Splatoon also tempers its use of neon by combing bright primaries with bright pastels. This ads color variety that you don’t find in the 90s Nickelodeon style. That said, the primaries are still there, and they shine in Splatoon as brightly as they did in the Nickelodeon days. But by breaking them up, you can still trigger that nostalgia through the magic of rose-colored glasses without repeating the mistakes of the past.
The neon colors and splat imagery make up the bulk of the connection, but these two brands share a other things as well.
For example, both have a generous use of geometric background patterns, but they use them in different ways. A lot of the set designs on Nickelodeon were based off of taking a pattern that already exists and changing the color. We saw things like bright pink leopard print, red and orange checkers, or neon zebra stripes. They would then use multiple versions of these patterns right beside each other despite those patterns being very different, and this would cause them to clash. The clashing patterns fit into the rebellious, childish spirit, but they did so at the expense of good design practice.
Splatoon, on the other hand, applied those same ideas and then iterated on them with great success. Splatoon’s designers used geometric patterns all over the place. They even used some of the similar kinds of patterns to Nickelodeon, like zig zags and diagonal stripes. But through the use of color, and by creating clear lines between conflicting patterns, they combined them in ways that would allow them to compliment each other instead of clash.
For example, look at the Inkopolis news title screen Below. You’ll see blacks, whites, and neutrals mixed in with bright pastels in a very deliberate way that gives the whole form cohesion. You’ll see triangular background shapes carefully laid out in a way that makes them looked stacked on top of one another rather than just crashing into each other. The blacks in the foremost patterns make the unique shapes stand out and then are reused in the ink drip in the right hand corner to add to the illusion of depth. Lastly, the letterforms take all of the textures and combine them with rounded edges to make them stand out. It’s easy to see the great care used to craft this one image, and that attention to detail carries on through the whole presentation. The Inkopolis News intro screen even uses the same color combination as the Figure It Out set above, but without making them clash.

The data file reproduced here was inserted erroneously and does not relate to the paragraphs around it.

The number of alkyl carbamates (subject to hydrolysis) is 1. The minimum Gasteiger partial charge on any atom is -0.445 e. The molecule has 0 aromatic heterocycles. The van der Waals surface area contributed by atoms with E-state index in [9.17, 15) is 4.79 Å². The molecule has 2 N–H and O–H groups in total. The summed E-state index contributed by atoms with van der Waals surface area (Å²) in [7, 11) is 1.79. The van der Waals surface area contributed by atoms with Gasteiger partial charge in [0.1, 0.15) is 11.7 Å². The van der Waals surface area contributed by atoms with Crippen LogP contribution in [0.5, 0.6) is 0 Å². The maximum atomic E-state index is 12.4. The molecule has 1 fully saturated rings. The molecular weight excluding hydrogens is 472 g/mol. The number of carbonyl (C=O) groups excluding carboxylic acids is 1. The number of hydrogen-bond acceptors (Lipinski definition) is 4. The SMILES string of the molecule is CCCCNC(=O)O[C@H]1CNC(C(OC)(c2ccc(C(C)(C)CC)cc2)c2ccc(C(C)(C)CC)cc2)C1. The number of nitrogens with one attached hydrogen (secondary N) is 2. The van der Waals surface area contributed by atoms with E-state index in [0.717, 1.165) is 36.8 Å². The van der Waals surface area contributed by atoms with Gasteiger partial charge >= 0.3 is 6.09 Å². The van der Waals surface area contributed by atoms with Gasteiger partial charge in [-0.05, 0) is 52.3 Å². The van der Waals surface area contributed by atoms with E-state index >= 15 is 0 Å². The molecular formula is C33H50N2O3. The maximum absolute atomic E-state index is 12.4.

Despite a far greater success at pulling off these visual patterns, if you saw them while playing Splatoon without having seen the Nickelodeon ones in a while, you might conflate the two, and forget that the Nickelodeon versions were so harsh by comparison. I certainly did. This is because both brands are built off of the same childish, rebellious spirit. Splatoon simply refined it, and our brains are more likely to remember the good parts of our nostalgia instead of the bad.
It’s difficult to find specific information about the design influences of the artists on Splatoon, so I don’t know if these connections were intentional. However, in an interview on Nintendo’s website in 2015, Splatoon’s producer Hisashi Nogami said: “Our idea was that in the game world the ink-splattering turf wars are something kind of cool and rebellious, like skate boarding.” This cool and rebellious skateboard culture flourished in the mid-nineties and had a huge influence on Nickelodeon’s design choices too.
If Splatoon and Nickelodeon both got their inspiration from the same place, you can see how Splatoon’s designers could have taken those same concepts and redefined them in a modern way. They were appealing to a modern version of the same audience. But they did it without sacrificing a respect for the origins of the style. And throughout this journey looking back at the Nickelodeon shows of my youth, I realized that letting your perceptions of the things that define your youth evolve in your head over time is not necessarily a bad thing. It allows for your memories to respect the past with a personal fondness that will always exceed the original.